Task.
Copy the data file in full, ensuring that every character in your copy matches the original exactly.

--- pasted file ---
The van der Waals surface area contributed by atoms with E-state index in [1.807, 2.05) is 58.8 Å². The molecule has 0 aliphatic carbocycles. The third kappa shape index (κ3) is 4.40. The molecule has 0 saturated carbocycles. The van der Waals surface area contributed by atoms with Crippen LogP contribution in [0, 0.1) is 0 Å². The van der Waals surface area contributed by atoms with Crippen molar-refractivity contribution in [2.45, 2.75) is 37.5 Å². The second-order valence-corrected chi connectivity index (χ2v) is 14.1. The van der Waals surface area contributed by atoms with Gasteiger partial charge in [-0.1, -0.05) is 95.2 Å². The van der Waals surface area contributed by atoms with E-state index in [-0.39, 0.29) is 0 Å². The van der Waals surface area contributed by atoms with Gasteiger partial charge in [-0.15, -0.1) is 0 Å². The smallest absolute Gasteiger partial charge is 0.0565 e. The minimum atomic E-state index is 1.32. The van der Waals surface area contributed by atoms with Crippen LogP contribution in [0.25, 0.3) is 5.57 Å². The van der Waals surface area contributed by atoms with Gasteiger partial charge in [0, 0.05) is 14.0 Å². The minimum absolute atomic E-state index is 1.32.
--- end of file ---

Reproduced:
The van der Waals surface area contributed by atoms with E-state index in [1.807, 2.05) is 58.8 Å². The molecule has 0 aliphatic carbocycles. The third kappa shape index (κ3) is 4.40. The molecule has 0 saturated carbocycles. The van der Waals surface area contributed by atoms with Crippen LogP contribution in [0, 0.1) is 0 Å². The van der Waals surface area contributed by atoms with Crippen molar-refractivity contribution in [2.45, 2.75) is 37.5 Å². The second-order valence-corrected chi connectivity index (χ2v) is 14.1. The van der Waals surface area contributed by atoms with Gasteiger partial charge in [-0.1, -0.05) is 95.2 Å². The van der Waals surface area contributed by atoms with E-state index in [-0.39, 0.29) is 0 Å². The van der Waals surface area contributed by atoms with Gasteiger partial charge in [-0.15, -0.1) is 0 Å². The smallest absolute Gasteiger partial charge is 0.0565 e. The minimum atomic E-state index is 1.32. The van der Waals surface area contributed by atoms with Crippen LogP contribution in [0.25, 0.3) is 5.57 Å². The van der Waals surface area contributed by atoms with Gasteiger partial charge in [0, 0.05) is 14.0 Å². The minimum absolute atomic E-state index is 1.32.